One hundred and eighty-three riders clipped into their pedals to start the 167-kilometer stage 10 toward the first mountain summit finish of this year’s Tour de France, a 15.3-kilometer beast at 7.4%.
After nine stages the first long climb is always a shock to the system, and coming after the first rest day made it even more precarious – how would the legs respond was certainly a question on many riders’ minds.
For Chris Froome (Team Sky) the question was answered with a dominating performance, but for Bauke Mollema - who finished 4:09 behind the yellow jersey - it was not the answer he wanted.
Mollema stayed with the Froome leading group for over five kilometers until losing contact with Vicenzo Nibali (Astana) and Rigoberto Uran (Etixx-Quick Step). He climbed with this select group until the final kilometer and crossed the line in 17th place – not the result he hoped for.
Today was our first mountain stage and that was difficult right after a rest day and after a week of flatter stages.
Mollema: “I just couldn’t go fast. At the bottom of the climb, the speed was so high and I just couldn’t follow. I tried to go as fast as possible to the top and I was with Nibali all the time. But I just didn’t have any power in the legs.
“It was a really easy start until the last 20-25 kilometers; it was just easy all day. But then you knew the last climb was going to be full gas but, yeah, I don’t know…I was hoping for more today and it just didn’t go as I wanted.
“Our group was going okay in the last five kilometers, but I think in the steep part we lost a lot of time. In the last kilometer I knew I had to give everything to the finish. But in the end it was a lot of time lost today.”
In the end, it was a devastating blow to most climbers as Team Sky put on an uphill clinic to finish one-two on the stage and take a commanding early lead in the race. Chris Froome now leads second place Tejay van Garderen by nearly three minutes, and an astonishing four minutes over Alberto Contador (Tinkoff-Saxo) who was expected to be his biggest rival – almost all of the pre-race favorites suffered in this first taste of mountains.
“Sometimes after the rest day it’s dangerous because you relax too much and you pay the next day,” explained Tour veteran Haimar Zubeldia. “But also, today was our first mountain stage and that was difficult right after a rest day and after a week of flatter stages; then the feeling is not so good the first time in the mountains. We also started so slowly with only two guys in the breakaway. Then, when we hit the climb Movistar pulled full gas and we saw immediately big explosions.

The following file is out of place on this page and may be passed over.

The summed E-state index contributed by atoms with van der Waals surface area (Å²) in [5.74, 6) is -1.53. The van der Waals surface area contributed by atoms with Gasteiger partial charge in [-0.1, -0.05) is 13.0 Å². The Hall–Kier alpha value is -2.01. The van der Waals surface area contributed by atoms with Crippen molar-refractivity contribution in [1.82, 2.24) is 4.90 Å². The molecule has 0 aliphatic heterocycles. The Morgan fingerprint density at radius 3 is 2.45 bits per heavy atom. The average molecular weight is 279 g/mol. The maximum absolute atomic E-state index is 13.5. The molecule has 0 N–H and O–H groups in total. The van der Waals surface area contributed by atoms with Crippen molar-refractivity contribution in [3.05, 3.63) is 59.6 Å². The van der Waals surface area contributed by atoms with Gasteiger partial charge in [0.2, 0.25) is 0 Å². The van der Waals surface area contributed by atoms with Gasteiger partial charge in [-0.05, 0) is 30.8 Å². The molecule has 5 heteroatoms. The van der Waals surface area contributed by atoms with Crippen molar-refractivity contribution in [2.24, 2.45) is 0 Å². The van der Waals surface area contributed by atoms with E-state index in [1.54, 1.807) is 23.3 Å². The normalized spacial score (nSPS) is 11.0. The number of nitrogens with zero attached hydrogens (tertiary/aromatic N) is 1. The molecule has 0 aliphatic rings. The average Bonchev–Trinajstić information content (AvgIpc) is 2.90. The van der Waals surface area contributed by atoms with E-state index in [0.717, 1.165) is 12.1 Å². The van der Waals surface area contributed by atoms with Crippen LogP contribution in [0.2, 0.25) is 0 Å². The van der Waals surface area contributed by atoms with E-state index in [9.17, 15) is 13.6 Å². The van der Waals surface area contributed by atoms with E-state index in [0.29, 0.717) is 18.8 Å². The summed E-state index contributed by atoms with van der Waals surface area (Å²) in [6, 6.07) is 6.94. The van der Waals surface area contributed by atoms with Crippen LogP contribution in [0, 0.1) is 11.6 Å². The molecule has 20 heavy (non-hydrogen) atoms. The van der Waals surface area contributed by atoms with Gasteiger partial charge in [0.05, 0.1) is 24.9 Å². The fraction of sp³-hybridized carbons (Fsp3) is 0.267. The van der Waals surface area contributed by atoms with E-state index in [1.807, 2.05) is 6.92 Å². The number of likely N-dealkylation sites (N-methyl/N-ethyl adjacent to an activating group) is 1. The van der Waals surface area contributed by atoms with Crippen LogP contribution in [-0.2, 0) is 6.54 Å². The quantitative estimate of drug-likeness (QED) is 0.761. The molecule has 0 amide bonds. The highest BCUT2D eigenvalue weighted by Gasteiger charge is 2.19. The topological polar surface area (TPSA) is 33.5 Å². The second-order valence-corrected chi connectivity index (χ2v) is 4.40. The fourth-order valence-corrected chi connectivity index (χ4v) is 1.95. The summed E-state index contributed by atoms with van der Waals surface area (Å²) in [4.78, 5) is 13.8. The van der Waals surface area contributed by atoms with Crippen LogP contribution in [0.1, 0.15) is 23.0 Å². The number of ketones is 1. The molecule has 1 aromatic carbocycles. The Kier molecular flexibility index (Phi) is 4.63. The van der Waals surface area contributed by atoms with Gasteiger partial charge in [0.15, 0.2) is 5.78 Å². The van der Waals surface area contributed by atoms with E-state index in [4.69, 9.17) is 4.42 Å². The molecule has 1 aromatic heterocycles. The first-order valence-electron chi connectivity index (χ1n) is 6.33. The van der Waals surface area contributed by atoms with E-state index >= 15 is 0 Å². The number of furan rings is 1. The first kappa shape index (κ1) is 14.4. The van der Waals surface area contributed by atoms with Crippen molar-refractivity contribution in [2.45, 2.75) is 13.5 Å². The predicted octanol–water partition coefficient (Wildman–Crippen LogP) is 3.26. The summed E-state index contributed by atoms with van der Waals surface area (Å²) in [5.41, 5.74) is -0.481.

“But it was nice to see all the Basque flags since we are close to the border. For us, it is so great to see, especially in the Tour.”
There was little desire amid the peloton to form a breakaway with the long, predominantly flat run-in to the ending hors catégorie climb on La Pierre-Saint Martin, and two men were the only volunteers to take on the fated role, making for a slow stage until the steep slope of the finishing road materialized.
When the final long climb began, it was at full-speed and many of the top climbers suffered right from the get-go.
“After a couple of kilometers I was already at my maximum,” said Mollema. “On the steepest parts if felt like I was almost standing still. You have hardly any info, but you know you are going slow. Too slow.
“I don’t have an explanation - I really felt good until today. I knew that today would tell me something about the field; it was a surprise, though, what I found, and not in what I had hoped to see.
“The gaps are substantial, but the GC battle for me is not over. Let’s see for the next days.”
Despite climbing less than his best, Bauke Mollema jumped up the leaderboard into 11th; with so many mountains yet to climb he is still well-situated to finish in the top 10, and even stands an outside chance to finish as high as top five.